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Depression in Men

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PS103 Depression in Men. Tell me about it.


Depression is a very common disorder that affects both men and women. But depression in men has always been harder to spot and identify because men feel embarrassed to take about their emotions and feelings. Whereas women like to express their emotions and feelings with other people like psychologists to explain and to talk away their problems over with people to relieve their symptoms. Men believe that they mustn’t talk about their problems with their friends, relatives or to seek professional help. Men think they shouldn’t seek some support because for them they feel forced to believe that men must simply absorb and handle the situation on their own. For this reason and many others people think that depression affects more women than men, when in fact statistic reveal that they are likely the same but is actually underreported because men simply keep silent on the issue for fear of embarrassment. Depression is most common with college men because of the new challenges that they face and new responsibilities. Depression in men is not something they should ignore or to brush away as something that goes away by itself. Depression is something that requires professional and sometimes even medical help in extraordinary circumstances. Every day men commit suicide around the world because they think their depression cannot be treated and is something that cannot be overcome.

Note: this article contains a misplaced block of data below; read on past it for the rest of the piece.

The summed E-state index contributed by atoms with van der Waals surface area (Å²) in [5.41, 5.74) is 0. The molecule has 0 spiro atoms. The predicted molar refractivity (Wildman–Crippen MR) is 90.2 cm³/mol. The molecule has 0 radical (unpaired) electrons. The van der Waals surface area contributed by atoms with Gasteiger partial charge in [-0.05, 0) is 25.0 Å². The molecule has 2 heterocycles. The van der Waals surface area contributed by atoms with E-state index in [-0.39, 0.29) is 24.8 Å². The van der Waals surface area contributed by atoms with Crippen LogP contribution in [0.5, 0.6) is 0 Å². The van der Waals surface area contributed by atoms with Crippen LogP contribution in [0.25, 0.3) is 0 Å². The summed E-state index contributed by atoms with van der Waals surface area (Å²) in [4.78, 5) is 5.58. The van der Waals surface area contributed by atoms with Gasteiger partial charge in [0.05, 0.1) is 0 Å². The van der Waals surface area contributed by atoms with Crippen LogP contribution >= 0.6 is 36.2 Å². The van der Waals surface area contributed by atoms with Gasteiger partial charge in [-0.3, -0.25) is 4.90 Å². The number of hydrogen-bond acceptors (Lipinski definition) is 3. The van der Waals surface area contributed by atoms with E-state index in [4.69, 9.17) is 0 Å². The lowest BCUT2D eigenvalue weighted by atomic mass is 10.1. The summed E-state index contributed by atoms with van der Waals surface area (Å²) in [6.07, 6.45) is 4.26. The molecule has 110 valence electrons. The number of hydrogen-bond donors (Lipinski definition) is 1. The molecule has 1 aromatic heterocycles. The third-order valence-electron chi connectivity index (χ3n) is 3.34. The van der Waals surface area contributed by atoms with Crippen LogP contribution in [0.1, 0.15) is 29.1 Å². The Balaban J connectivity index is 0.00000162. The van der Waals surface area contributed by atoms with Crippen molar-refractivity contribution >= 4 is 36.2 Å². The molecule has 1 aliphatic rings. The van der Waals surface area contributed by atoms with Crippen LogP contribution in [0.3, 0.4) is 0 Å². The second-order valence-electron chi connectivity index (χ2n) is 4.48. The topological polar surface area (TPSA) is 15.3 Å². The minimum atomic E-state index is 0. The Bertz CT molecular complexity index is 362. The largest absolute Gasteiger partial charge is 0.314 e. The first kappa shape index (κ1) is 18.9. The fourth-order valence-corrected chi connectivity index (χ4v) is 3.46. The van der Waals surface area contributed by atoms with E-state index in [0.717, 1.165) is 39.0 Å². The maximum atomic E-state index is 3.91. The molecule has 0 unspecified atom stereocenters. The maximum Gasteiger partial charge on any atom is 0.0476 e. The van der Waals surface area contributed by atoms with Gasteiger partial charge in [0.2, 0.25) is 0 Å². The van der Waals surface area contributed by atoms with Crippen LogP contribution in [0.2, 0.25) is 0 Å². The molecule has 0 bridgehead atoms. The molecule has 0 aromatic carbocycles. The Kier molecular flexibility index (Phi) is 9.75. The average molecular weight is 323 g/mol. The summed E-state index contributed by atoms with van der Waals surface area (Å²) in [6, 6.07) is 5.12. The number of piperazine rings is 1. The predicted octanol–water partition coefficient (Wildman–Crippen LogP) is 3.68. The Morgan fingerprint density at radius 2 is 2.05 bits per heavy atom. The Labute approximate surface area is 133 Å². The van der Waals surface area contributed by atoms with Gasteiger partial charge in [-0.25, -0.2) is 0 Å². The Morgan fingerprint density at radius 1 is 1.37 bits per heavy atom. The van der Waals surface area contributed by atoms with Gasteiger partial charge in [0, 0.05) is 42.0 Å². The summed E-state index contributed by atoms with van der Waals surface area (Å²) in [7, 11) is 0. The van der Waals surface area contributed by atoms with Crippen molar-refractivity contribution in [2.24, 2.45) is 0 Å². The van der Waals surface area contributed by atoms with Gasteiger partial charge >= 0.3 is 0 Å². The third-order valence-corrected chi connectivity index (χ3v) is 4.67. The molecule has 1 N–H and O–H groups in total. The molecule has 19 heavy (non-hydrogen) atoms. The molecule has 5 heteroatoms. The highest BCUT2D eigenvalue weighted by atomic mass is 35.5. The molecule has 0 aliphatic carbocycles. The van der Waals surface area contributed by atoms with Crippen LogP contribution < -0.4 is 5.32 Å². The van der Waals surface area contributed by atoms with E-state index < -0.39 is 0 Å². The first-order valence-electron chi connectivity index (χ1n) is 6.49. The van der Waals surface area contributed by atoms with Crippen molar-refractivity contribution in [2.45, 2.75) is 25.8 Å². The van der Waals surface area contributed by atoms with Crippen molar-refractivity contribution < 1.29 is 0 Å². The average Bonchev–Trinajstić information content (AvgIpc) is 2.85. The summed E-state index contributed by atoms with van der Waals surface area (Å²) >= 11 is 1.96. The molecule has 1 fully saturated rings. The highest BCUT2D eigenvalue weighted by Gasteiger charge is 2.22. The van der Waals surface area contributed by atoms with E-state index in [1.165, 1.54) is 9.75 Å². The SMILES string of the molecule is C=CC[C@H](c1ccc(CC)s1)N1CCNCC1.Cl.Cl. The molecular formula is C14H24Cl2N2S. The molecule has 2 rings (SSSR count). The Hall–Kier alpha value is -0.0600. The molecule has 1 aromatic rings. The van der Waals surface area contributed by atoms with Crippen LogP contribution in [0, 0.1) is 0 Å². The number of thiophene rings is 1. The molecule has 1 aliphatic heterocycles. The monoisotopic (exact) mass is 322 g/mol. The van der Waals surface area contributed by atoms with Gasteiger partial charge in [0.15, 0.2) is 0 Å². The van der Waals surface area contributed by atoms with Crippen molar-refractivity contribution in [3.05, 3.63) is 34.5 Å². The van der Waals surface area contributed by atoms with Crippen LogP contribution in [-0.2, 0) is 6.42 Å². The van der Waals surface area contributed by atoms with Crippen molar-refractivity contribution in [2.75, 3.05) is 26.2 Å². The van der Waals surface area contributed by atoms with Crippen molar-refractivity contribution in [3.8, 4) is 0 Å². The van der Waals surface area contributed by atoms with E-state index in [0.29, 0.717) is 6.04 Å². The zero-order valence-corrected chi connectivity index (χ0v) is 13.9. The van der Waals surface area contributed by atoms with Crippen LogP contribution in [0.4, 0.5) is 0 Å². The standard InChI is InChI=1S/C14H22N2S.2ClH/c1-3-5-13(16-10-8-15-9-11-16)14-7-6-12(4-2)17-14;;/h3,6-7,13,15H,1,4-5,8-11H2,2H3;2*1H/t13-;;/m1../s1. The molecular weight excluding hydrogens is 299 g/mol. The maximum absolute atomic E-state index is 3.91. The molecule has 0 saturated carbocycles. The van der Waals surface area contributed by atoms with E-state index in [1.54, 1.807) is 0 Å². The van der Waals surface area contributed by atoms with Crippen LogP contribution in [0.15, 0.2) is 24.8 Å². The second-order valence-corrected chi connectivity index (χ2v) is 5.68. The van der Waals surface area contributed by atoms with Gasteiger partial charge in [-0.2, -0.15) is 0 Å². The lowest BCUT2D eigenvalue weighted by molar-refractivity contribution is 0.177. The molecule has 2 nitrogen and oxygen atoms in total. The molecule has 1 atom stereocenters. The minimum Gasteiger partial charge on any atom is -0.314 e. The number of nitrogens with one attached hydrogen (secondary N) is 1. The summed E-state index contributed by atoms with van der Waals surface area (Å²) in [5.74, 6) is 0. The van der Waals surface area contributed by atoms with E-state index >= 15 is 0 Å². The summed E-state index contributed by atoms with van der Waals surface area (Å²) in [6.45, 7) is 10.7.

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The signs and symptoms of depression in men

There are many symptoms and signs of depression in men that are very different than that of what women display and is the reason why they are unnoticed. Some of these signs and symptoms include the following: risk-taking and antisocial behaviours such as aggression and violence related deaths, deliberate self-harm and suicide, sexual encounters, gambling, drink-driving, road rage and drug and alcohol abuse including binge drinking. Brownhill, Wilhelm, Barclay, & Schmied. (2005). These signs can be hard to identify with depression because people think that these behaviours are standard for men in general who are just trying to display manly characteristics. This is in complete contrast to women who often show outwards signs of depression and express it verbally and facially expressions like crying, emotionality, mood amplification (due to ruminating response), expressions of helplessness and passivity and increased food intake. Brownhill et al., (2005). It has always been a challenge for researches to accurately measure depression in men because of underreports about our depression.